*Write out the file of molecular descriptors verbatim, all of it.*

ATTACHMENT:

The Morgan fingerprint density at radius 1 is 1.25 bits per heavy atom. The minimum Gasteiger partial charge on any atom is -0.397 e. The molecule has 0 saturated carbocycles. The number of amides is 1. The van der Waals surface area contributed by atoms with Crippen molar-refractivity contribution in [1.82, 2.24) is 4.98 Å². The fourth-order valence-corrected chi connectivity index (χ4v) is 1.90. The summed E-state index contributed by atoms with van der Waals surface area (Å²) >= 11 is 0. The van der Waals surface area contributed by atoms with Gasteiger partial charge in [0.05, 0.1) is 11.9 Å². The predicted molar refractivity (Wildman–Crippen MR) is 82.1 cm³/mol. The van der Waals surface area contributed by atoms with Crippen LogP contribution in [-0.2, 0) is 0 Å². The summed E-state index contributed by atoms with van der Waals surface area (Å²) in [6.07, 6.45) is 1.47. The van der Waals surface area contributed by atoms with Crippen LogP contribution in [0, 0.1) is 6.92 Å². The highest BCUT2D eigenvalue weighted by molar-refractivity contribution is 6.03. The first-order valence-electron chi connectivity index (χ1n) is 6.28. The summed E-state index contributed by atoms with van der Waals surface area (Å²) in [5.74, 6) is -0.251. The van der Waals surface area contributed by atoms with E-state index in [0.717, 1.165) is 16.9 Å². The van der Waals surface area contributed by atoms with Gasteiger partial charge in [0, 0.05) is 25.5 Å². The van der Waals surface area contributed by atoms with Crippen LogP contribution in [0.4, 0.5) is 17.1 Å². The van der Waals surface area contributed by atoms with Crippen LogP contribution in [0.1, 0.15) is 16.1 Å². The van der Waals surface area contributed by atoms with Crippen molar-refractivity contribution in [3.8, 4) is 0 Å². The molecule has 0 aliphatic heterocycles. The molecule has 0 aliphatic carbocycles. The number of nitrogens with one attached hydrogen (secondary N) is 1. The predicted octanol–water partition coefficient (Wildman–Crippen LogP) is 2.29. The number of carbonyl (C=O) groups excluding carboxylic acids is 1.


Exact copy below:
The Morgan fingerprint density at radius 1 is 1.25 bits per heavy atom. The minimum Gasteiger partial charge on any atom is -0.397 e. The molecule has 0 saturated carbocycles. The number of amides is 1. The van der Waals surface area contributed by atoms with Crippen molar-refractivity contribution in [1.82, 2.24) is 4.98 Å². The fourth-order valence-corrected chi connectivity index (χ4v) is 1.90. The summed E-state index contributed by atoms with van der Waals surface area (Å²) >= 11 is 0. The van der Waals surface area contributed by atoms with Gasteiger partial charge in [0.05, 0.1) is 11.9 Å². The predicted molar refractivity (Wildman–Crippen MR) is 82.1 cm³/mol. The van der Waals surface area contributed by atoms with Crippen LogP contribution in [-0.2, 0) is 0 Å². The summed E-state index contributed by atoms with van der Waals surface area (Å²) in [6.07, 6.45) is 1.47. The van der Waals surface area contributed by atoms with Crippen LogP contribution in [0, 0.1) is 6.92 Å². The highest BCUT2D eigenvalue weighted by molar-refractivity contribution is 6.03. The first-order valence-electron chi connectivity index (χ1n) is 6.28. The summed E-state index contributed by atoms with van der Waals surface area (Å²) in [5.74, 6) is -0.251. The van der Waals surface area contributed by atoms with E-state index in [0.717, 1.165) is 16.9 Å². The van der Waals surface area contributed by atoms with Gasteiger partial charge in [0, 0.05) is 25.5 Å². The van der Waals surface area contributed by atoms with Crippen LogP contribution in [0.4, 0.5) is 17.1 Å². The van der Waals surface area contributed by atoms with Crippen LogP contribution in [0.1, 0.15) is 16.1 Å². The van der Waals surface area contributed by atoms with Crippen molar-refractivity contribution in [3.8, 4) is 0 Å². The molecule has 0 aliphatic heterocycles. The molecule has 0 aliphatic carbocycles. The number of nitrogens with one attached hydrogen (secondary N) is 1. The predicted octanol–water partition coefficient (Wildman–Crippen LogP) is 2.29. The number of carbonyl (C=O) groups excluding carboxylic acids is 1.